A recent visit to Ionia was a homecoming of sorts for Brian Calley.
As the lieutenant governor went door to door on a warm afternoon in May, he was greeted by a man who knew Calley's sister, a woman who knew his physician father and a retired bus driver who met him early in his political career.
But if recent campaign mudslinging is any indication, the Calley running for governor is quite different than the boy from Ionia or Gov. Rick Snyder's soft-spoken running mate. The 41-year-old Portland Republican hasn't hesitated to attack his leading GOP opponent or take a hard stand on a polarizing issue.
Calley has jabbed the front runner, Attorney General Bill Schuette, about purportedly politicizing his prosecutions of Snyder officials in the Flint water crisis investigation. He has criticized Schuette for selling inherited property in the Virgin Islands that supposedly violated his "blind trust" promise. And he has chided the attorney general for using staff to witness sales of that property.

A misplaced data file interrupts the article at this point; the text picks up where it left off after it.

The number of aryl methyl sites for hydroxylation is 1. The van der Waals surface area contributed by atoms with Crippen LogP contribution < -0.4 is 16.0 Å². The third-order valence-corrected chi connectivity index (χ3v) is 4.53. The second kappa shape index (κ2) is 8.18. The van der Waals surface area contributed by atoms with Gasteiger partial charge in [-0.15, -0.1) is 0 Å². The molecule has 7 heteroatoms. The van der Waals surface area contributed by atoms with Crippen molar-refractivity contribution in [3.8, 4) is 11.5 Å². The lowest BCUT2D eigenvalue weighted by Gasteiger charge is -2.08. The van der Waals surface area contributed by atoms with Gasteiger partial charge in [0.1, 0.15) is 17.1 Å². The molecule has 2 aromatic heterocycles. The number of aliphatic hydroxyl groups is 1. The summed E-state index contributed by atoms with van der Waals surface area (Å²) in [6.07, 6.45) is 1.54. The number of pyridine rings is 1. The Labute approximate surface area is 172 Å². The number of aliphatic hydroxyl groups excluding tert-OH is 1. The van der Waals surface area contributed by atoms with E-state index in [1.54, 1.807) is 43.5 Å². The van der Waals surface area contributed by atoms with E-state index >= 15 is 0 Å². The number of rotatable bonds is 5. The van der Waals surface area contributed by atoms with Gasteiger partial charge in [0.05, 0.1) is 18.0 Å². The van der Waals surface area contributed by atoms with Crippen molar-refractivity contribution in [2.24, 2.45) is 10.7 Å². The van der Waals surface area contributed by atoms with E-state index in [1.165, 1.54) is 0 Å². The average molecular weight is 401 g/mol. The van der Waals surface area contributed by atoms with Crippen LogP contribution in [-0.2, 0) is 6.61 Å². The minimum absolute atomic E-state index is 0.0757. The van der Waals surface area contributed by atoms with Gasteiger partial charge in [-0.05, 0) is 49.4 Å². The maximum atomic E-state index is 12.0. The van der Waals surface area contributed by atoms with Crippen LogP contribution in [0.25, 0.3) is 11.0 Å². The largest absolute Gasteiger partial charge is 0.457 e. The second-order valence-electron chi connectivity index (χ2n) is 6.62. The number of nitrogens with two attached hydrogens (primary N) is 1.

“For Bill Schuette to have one standard of justice when it fits his politics and another standard of justice when it doesn’t, that’s just an abuse of the system,” Calley told The Detroit News.
Schuette’s campaign has said the personal real estate holdings did not represent a conflict of interest, and office staff who signed or notarized the real estate documents only took minutes to do so.
The lieutenant governor has his own ghosts and potential political weaknesses to wrestle.